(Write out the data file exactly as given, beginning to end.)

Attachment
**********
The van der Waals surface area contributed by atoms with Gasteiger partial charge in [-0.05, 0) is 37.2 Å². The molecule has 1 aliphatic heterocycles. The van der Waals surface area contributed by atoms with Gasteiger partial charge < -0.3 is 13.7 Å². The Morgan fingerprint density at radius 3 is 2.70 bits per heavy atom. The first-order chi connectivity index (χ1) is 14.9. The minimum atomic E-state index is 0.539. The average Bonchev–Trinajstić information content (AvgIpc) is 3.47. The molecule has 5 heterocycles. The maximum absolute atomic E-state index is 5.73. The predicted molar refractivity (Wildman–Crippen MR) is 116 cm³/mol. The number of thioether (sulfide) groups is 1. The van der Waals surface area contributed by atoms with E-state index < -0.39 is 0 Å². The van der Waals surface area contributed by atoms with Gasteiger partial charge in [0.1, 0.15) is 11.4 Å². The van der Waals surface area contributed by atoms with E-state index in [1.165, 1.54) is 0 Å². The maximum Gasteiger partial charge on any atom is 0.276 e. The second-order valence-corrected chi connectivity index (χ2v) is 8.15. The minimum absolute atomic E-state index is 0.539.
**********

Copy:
The van der Waals surface area contributed by atoms with Gasteiger partial charge in [-0.05, 0) is 37.2 Å². The molecule has 1 aliphatic heterocycles. The van der Waals surface area contributed by atoms with Gasteiger partial charge < -0.3 is 13.7 Å². The Morgan fingerprint density at radius 3 is 2.70 bits per heavy atom. The first-order chi connectivity index (χ1) is 14.9. The minimum atomic E-state index is 0.539. The average Bonchev–Trinajstić information content (AvgIpc) is 3.47. The molecule has 5 heterocycles. The maximum absolute atomic E-state index is 5.73. The predicted molar refractivity (Wildman–Crippen MR) is 116 cm³/mol. The number of thioether (sulfide) groups is 1. The van der Waals surface area contributed by atoms with E-state index < -0.39 is 0 Å². The van der Waals surface area contributed by atoms with Gasteiger partial charge in [0.1, 0.15) is 11.4 Å². The van der Waals surface area contributed by atoms with E-state index in [1.165, 1.54) is 0 Å². The maximum Gasteiger partial charge on any atom is 0.276 e. The second-order valence-corrected chi connectivity index (χ2v) is 8.15. The minimum absolute atomic E-state index is 0.539.